Keeping the faith in North Korea

Saturday, October 27, 2012
Charlie Butts (

A new book authored by Eric Foley of Seoul USA chronicles three generations of one family who kept the faith in spite of North Korea's hostile and deadly approach to Christianity among its citizens.

The book is titled These are the Generations -- and it starts with the Bae family [not the family's real name] beginning with the inception of the North Korean state. In the 1960's Christianity was purged from the country and believers were executed, Bibles were burned and churches torn down.

A remnant, representing about 100,000 people, still exists in a very underground church.

Foley of the Colorado Spring-based group Seoul USA was able to interview Mr. Bae about his grandfather, mother and he and his wife raising their own children very quietly as Christians. Foley recounts the story of Bae spending a year in prison after a co-worker observed that Bae and his wife had a successful marriage while the co-worker did not.

"Mr. Bae said, 'Well we have 10 rules in our house,' and he explained the 10 Commandments. The friend shared that with his wife, and the wife reported Mr. Bae to the authorities," Foley says. "The next thing Mr. Bae knew he was put in prison and experienced just terrible physical punishments even while he was being investigated."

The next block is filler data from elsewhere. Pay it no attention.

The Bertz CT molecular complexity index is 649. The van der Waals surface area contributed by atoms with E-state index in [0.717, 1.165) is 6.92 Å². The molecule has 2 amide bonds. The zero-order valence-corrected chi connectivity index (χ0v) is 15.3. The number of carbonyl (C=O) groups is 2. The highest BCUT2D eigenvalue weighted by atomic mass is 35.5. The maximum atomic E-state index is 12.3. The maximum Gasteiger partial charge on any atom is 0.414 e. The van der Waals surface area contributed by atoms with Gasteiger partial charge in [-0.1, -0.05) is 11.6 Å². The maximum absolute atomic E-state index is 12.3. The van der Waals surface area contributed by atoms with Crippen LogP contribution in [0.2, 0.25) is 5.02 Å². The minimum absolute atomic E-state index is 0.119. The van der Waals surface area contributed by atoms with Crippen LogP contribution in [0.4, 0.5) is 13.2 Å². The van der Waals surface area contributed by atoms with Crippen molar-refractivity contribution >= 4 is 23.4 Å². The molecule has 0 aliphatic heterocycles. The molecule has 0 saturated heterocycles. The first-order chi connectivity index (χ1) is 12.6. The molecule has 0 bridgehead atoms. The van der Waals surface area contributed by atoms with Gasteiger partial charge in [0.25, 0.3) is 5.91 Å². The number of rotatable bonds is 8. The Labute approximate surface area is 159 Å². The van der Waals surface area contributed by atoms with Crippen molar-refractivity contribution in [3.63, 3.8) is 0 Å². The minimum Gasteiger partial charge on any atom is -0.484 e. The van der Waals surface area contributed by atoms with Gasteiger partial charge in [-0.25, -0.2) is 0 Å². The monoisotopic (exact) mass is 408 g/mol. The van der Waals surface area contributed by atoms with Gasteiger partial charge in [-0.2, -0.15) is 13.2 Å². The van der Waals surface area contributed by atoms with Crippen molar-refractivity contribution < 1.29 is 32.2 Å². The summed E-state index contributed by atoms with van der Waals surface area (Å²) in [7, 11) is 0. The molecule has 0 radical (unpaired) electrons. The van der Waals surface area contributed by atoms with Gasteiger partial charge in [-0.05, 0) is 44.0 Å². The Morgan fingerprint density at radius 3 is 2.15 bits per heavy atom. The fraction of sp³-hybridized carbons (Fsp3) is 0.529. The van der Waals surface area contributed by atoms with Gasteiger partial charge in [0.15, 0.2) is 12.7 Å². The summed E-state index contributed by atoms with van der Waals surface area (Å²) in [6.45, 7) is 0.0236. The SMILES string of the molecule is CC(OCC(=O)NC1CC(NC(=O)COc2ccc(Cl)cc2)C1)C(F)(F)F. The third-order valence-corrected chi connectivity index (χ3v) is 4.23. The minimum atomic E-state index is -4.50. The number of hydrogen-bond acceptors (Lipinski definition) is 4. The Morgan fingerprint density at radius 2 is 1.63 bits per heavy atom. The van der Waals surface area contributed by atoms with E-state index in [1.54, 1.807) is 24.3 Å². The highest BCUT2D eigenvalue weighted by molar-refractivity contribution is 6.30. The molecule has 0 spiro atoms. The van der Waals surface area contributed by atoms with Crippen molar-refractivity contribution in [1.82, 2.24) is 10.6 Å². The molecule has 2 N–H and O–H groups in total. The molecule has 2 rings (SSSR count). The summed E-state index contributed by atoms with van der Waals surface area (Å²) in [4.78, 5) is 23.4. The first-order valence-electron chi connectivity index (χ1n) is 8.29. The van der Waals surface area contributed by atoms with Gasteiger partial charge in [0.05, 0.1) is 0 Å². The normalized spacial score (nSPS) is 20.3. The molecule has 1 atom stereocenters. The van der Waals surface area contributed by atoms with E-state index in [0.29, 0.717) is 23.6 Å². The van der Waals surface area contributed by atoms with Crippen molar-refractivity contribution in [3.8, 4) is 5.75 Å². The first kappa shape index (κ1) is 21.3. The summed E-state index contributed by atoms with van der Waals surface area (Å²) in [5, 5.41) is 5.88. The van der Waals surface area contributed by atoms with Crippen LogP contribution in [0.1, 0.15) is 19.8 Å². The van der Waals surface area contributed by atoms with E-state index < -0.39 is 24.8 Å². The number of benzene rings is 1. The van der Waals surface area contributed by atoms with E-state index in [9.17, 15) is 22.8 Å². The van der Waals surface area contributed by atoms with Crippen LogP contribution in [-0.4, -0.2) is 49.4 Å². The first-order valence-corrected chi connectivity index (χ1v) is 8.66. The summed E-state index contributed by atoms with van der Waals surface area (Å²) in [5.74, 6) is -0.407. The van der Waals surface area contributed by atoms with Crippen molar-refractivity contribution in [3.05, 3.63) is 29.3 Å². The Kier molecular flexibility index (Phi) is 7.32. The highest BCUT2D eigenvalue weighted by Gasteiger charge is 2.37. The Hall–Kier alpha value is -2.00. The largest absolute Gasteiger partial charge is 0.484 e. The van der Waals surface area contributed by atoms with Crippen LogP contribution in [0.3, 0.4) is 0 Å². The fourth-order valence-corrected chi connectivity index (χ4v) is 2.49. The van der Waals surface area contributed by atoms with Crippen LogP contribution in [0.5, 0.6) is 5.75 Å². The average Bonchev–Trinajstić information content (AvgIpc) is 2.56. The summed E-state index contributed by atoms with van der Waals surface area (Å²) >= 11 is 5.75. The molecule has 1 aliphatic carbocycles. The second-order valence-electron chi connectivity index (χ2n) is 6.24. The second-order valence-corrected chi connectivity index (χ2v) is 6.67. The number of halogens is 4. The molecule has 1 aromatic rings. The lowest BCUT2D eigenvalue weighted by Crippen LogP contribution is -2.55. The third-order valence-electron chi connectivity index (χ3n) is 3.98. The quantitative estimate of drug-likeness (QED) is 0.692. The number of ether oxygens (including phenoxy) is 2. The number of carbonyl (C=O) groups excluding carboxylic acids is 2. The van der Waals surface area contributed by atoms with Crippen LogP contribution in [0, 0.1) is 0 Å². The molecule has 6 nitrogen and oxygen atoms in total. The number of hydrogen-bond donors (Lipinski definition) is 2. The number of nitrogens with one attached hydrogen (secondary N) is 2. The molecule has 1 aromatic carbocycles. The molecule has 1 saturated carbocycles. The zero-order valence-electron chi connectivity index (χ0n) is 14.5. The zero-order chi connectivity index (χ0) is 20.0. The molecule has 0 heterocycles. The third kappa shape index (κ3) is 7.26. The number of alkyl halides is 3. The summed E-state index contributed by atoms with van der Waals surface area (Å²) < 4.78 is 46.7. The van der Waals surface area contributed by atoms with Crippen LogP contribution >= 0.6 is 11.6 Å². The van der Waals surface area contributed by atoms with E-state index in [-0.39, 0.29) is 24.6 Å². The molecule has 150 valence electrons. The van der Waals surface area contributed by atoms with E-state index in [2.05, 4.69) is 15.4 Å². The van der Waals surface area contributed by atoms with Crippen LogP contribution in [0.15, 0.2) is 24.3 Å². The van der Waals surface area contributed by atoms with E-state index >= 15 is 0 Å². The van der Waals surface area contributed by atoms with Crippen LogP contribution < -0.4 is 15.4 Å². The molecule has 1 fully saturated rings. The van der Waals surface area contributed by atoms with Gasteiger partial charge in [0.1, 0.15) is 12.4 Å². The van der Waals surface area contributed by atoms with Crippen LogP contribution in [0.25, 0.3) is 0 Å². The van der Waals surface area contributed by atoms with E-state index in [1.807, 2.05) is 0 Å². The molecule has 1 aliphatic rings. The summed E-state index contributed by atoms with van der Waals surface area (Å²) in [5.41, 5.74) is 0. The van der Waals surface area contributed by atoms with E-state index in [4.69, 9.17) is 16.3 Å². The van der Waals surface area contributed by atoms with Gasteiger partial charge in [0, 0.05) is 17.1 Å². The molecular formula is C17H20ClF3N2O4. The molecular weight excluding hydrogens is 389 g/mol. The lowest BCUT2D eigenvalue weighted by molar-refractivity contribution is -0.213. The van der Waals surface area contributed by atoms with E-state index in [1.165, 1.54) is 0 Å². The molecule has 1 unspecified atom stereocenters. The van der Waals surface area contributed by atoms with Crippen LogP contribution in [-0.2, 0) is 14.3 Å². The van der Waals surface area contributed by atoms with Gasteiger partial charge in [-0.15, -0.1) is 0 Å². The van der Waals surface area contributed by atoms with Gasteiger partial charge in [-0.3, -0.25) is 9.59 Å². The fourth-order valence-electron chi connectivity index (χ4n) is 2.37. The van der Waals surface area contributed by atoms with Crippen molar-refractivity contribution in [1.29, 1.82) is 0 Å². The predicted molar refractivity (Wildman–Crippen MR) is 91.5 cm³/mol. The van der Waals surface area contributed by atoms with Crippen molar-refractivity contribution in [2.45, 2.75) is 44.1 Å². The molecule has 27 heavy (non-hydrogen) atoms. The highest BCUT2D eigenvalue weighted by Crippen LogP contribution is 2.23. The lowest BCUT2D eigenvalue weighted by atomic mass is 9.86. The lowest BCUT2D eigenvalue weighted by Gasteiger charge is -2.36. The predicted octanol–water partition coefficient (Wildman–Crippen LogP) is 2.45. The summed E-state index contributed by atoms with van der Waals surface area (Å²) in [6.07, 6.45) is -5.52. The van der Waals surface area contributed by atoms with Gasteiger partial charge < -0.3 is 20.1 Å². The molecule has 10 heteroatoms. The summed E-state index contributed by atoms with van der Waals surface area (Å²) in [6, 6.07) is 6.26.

Prison conditions are deplorable and most people do not survive prison. He was finally released and eventually escaped the country. Even today, Mr. Bae's parents remain in North Korea where they are held in a concentration camp for their evangelistic activities.

The book provides an inside look at Christianity in North Korea that the outside world never sees and a close look at the state religion, which involves worshipping the countries leaders. The book is available on

We moderate all reader comments, usually within 24 hours of posting (longer on weekends). Please limit your comment to 300 words or less and ensure it addresses the article. Comments that contain a link (URL), an inordinate number of words in ALL CAPS, rude remarks directed at other readers, or profanity/vulgarity will not be approved. More details
More Christians imprisoned in Iran

The condition of an imprisoned pastor in Iran has worsened since he was given a five-year prison term for converting from Islam to Christianity -- which Iranian authorities claim to be a crime against national security.